Mehek does prove to be an evolutionary bold step in connecting Bollywood with an African narrative, but it comes with the growing pains of being a first step. Throughout the first month we’re introduced to The Gabelas, they are given ample screen time and story arcs but those arcs aren’t integral to the main story or the original show’s two main protagonists. Zindagi Ki Mehek’s two lead characters were Mehek Sharma and Shaurya Khana. The show is built around their rivalry come ill-fated romance that stems from them being of two separate classes. All the characters involved in the show directly orbit these two characters and their actions directly affect either of these two characters, all except the Gabelas. The Gabelas are introduced in the first episode dramatically through Norah, who in her first scene tries to commit suicide, a suicide attempt fuelled by the heartbreak of starting her life over in a new country and leaving her boyfriend behind. A whole new story world is built that frames Norah and Dennis as new protagonists with story arcs that are built around them with Norah’s tumultuous love life and Dennis’ search for a job. That story world has yet to meaningfully collide with Mehek and Shaurya in the show’s first month of airing. None of the drama that affects the Gabelas has any effect on The Sharmas or Khanas and vice versa. The problem with that is that with a majority of the story time spent with Mehek and Shaurya, the Gabelas then feel completely disconnected from the rest of the show so while we do have Africans in prominent roles, their contributions don’t feel as meaningful as they could be if their actions provided stakes for either of the other leads.  The lack of story integration could be attuned to scheduling conflicts with Zindagi’s leads, since additional filming begun way after the series had wrapped shooting. This could very well change as the series develops but the next month’s teasers don’t seem to hint at such a development.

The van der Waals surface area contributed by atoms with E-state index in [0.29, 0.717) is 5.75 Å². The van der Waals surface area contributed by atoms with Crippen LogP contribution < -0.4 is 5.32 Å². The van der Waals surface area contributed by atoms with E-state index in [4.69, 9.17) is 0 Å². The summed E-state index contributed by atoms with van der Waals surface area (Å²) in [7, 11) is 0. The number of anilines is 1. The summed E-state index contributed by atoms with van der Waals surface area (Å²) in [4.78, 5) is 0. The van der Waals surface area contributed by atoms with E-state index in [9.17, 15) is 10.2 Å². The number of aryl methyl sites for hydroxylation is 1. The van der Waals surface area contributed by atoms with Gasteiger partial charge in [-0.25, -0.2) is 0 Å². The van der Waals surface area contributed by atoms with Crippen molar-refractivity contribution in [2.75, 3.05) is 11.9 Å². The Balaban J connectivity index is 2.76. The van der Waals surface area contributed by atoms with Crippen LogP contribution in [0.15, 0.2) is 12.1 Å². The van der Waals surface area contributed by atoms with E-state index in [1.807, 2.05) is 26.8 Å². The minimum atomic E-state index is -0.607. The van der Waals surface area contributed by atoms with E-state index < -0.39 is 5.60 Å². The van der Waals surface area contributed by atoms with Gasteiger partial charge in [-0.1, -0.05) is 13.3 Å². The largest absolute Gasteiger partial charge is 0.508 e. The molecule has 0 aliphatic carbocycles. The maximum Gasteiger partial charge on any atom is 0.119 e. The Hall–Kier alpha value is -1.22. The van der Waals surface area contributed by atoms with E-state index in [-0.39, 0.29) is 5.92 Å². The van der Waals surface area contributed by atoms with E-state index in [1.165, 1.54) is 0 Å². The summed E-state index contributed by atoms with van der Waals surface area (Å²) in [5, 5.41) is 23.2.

Mehek is a necessary step that’s opening doors to see how future projects like this can work because collaborations between Bollywood and African territories have been completely uncharted territory up until now. Developments like this if successful could mean great growth not only for our stories but our various media industries and other industries that surround them like tourism and fashion. As such, these innovations come with a lot of excitement as well as substantial growing pains that need continuous pointed research and collaboration for the fruits of it to be felt and to grow. The success of projects like Black Panther has invigorated an international interest in African characters and narratives like I have never seen in my life. On an international scale, we’re beginning to explore the depths with which African characters can be depicted, to whom, by whom and how. With Mehek, Zee World continues this expansion of African’s narrative footprint and it’s incredibly exciting to think about what could evolve from this with more productions.